You can also click on the title of the report to edit it. The title is updated to the tab caption as you type it.

Finally, the “Schedule” view lets you use the Vaadin Calendar add-on to rearrange the schedule of a movie theater. There are no restrictions on how you can rearrange them, so you could drag all the movies into one day, for instance. You can click on the events to see their details.

A peek at the back-stage

The application is built using Vaadin 7 RC1, which allowed me to use all the great new layouts and Sass features that are most welcome for a theme developer like myself. Adjusting white-space and aligning components was always kind of tedious in Vaadin 6, but that’s definitely not the case with Vaadin 7. You can throw pretty much any CSS at the layouts and they work as you’d expect. Also, the lighter DOM structure and cleaner CSS class names give you plenty of hooks to which you can apply the styling easily.

I should probably also mention that by leaving the support for our beloved IE 6 & 7 behind in Vaadin 7, you can now focus on the actual look of the application and not on CSS tricks and hacks.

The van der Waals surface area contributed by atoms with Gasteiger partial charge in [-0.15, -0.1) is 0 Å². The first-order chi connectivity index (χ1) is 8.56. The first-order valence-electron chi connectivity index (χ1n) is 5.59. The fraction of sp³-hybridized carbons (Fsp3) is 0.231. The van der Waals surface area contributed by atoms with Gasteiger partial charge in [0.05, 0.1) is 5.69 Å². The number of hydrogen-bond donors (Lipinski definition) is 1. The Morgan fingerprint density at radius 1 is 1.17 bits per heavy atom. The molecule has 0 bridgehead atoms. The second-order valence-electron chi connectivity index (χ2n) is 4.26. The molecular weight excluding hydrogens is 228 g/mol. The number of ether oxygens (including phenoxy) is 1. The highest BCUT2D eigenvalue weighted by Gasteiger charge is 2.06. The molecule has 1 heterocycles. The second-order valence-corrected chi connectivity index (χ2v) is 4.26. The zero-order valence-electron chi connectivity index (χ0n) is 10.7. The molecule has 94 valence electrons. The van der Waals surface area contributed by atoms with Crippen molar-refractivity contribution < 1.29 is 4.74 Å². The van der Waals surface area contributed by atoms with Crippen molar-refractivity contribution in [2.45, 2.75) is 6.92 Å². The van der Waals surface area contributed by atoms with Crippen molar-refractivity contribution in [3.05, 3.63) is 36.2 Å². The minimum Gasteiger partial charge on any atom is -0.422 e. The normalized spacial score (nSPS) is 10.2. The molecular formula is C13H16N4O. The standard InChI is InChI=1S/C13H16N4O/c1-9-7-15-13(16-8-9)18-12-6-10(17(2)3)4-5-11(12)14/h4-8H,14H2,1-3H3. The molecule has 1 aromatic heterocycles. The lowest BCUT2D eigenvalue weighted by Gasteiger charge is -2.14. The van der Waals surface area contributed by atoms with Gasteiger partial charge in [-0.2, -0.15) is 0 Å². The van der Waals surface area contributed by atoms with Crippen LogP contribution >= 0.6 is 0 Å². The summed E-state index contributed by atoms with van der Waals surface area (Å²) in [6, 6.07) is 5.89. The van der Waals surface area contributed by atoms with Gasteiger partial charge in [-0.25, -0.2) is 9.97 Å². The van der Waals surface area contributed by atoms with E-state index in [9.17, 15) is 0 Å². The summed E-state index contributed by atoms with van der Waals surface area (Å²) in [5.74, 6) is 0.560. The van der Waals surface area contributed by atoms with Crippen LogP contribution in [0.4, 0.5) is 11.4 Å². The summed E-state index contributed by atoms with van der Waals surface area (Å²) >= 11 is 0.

When I started implementing the demo during the first beta release of Vaadin 7, the Sass compiler implementation in Vaadin was at its early stages at that time. The demo worked as a kind of a proving ground for the compiler. I stumbled upon many issues during the development, most of which are now happily resolved.

Because of this, I didn’t end up using as much Sass as I would have wanted to (didn’t have time to refactor the stuff I developed early on). Nevertheless, sprinkling even small bits and pieces of Sass shows the power and flexibility it offers in styling Vaadin applications – the border-radius mixin alone is enough to save a couple of dozen lines of CSS to write. I can’t really imagine going back anymore!

As I already pointed out, the app used a couple of Vaadin add-ons, on top of the vanilla Vaadin:

The movie data is fetched using the Rotten Tomatoes API, the country and city names are stored in a text file, and all other data is generated randomly.

The application supports all the browsers Vaadin 7 supports. Some of the CSS won’t work in older browsers, but the application degrades quite gracefully in those situations. As a side note, I can count the browser specific CSS fixes on the fingers of one hand, which really gives you an idea how pleasant it is to work with Vaadin and modern browsers.